Jan 15, 2021
Over the past several weeks’ companies have started to receive notification of forgiveness of their PPP loans. As you begin to think about how you will account for your loan and forgiveness, it is important to remember proper GAAP accounting. As we noted in our prior blog, Accounting for PPP Loan Proceeds, the legal form of a PPP loan is debt. However, the PPP loan does include a forgiveness component which under certain scenarios permits treating the proceeds as a grant and following IAS 20 Accounting for Government Grants as an option. To be treated as a grant, the proceeds must be reasonably assured they will comply with the eligibility and forgiveness requirements. The biggest difference between the two options is under grant accounting, the income is recognized as the costs are incurred and for debt accounting, the gain is recognized when the entity is notified of forgiveness.
PPP loans should be derecognized when the debt is extinguished, in accordance with the guidance in ASC 405-20, Liabilities: Extinguishments of Liabilities. Under this guidance, debt is extinguished when either the debtor pays the creditor, or the debtor is legally released from being the primary obligator. As a result, when treating the PPP loan proceeds as debt you recognize the income in the year the company is notified of forgiveness. For any business with a 12/31 year-end who receive notification after such, even if the financial statements have not been issued, the gain should be recognized in 2021. If a company wants to recognize the gain during the fiscal year 2020 they should consider grant accounting.
Each borrower under the PPP program should carefully analyze its unique facts and circumstances in determining the appropriate accounting. Regardless of the accounting approach followed by a borrower they should disclose in the footnotes how the PPP loan was accounted for and where the related amounts are presented in the financial statements. Should you have questions about your specific situation, please contact your William Vaughan Company advisor or reach out to our contributor, Juli Seiwert in our firm’s audit department.
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Juli Seiwert, CPA
Audit Senior Manager, William Vaughan Company
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Nov 19, 2020
Yesterday, the U.S. Treasury Department and Internal Revenue Service (IRS) released guidance clarifying the deductibility of expenses paid with paycheck protection program (PPP) loan funds.
What is the significance of the new guidance?
Previously, it was unclear what would happen if a taxpayer incurred the expenses in one year (2020), but received forgiveness in the next year (2021).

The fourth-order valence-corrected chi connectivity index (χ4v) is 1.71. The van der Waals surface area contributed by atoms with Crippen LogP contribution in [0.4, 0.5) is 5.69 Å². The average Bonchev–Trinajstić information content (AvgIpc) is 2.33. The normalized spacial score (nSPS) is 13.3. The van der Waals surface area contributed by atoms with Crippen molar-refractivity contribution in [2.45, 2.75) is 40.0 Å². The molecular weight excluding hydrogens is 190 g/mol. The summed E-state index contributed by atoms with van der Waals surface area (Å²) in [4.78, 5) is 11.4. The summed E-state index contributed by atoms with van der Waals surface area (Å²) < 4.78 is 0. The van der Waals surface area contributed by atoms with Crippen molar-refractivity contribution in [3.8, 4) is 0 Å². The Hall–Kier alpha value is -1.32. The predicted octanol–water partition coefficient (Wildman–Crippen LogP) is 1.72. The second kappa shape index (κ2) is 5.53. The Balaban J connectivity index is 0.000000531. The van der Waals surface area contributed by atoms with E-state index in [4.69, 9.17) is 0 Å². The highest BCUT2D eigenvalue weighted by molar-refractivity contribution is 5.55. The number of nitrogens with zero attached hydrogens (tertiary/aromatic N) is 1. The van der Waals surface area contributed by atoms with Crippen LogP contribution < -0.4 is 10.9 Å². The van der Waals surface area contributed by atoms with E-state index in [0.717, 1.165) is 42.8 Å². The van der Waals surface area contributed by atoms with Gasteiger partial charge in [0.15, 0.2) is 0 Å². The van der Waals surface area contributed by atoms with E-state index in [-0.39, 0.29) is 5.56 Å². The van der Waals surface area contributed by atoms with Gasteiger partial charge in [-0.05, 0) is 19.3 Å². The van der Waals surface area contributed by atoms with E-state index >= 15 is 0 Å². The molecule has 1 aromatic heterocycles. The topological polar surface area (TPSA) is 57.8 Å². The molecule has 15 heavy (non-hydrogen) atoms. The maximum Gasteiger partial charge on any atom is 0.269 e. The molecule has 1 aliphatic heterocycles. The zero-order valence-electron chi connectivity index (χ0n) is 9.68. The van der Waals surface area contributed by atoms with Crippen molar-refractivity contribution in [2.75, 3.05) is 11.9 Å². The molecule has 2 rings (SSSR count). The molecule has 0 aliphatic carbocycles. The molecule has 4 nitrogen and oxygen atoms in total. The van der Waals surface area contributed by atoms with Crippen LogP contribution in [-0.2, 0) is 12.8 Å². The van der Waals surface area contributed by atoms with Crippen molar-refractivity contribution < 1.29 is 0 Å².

Rev. Rul. 2020-27 states if a business reasonably believes a PPP loan will be forgiven in the future, expenses related to the loan are not deductible, whether the business has filed for forgiveness or not. Meaning, if you used all of your PPP funds in 2020 and expect to receive full forgiveness, those expenses are not deductible, regardless of whether or not you have applied for or have received forgiveness notification as of the end of 2020.
What happens if loan forgiveness is partially or fully denied in 2021 after one has filed their 2020 return?
Revenue Procedure 2020-51 establishes a safe harbor for taxpayers whose loan forgiveness applications are partially or fully denied, or who decide not to apply for forgiveness after filing their 2020 tax return.
While these expenses may ultimately become deductible with a future act of Congress, we encourage you to connect with your William Vaughan Company advisor to assist you in determining the best path forward for you and your business.
Need further PPP guidance? Check out our COVID-19 Resource Center.
Jul 06, 2020
On Saturday, July 4, President Trump signed legislation extending the application deadline for the Paycheck Protection Program (PPP) enacted in the weeks following the economic shutdown as a result of COVID-19.
The original deadline to apply was Tuesday, June 30, but with more than $130 billion still available in the fund, both houses of Congress approved the extension unanimously earlier in the week. With the President’s signature Saturday, businesses will now have until August 8 to apply for the assistance.
The PPP provides loans to small businesses to be used for certain payroll and non-payroll costs they may otherwise have difficulty funding due to the coronavirus pandemic. Such loans may be forgiven in part or in whole.
You can apply for your PPP loan through any of the 1,800 participating SBA approved 7(a) lenders or through any participating federally insured depository institution, federally insured credit union, and Farm Credit System institution. For more information on the federally funded program, visit the SBA website or connect with your William Vaughan Company advisor for additional guidance and recommendations based on your specific situation.
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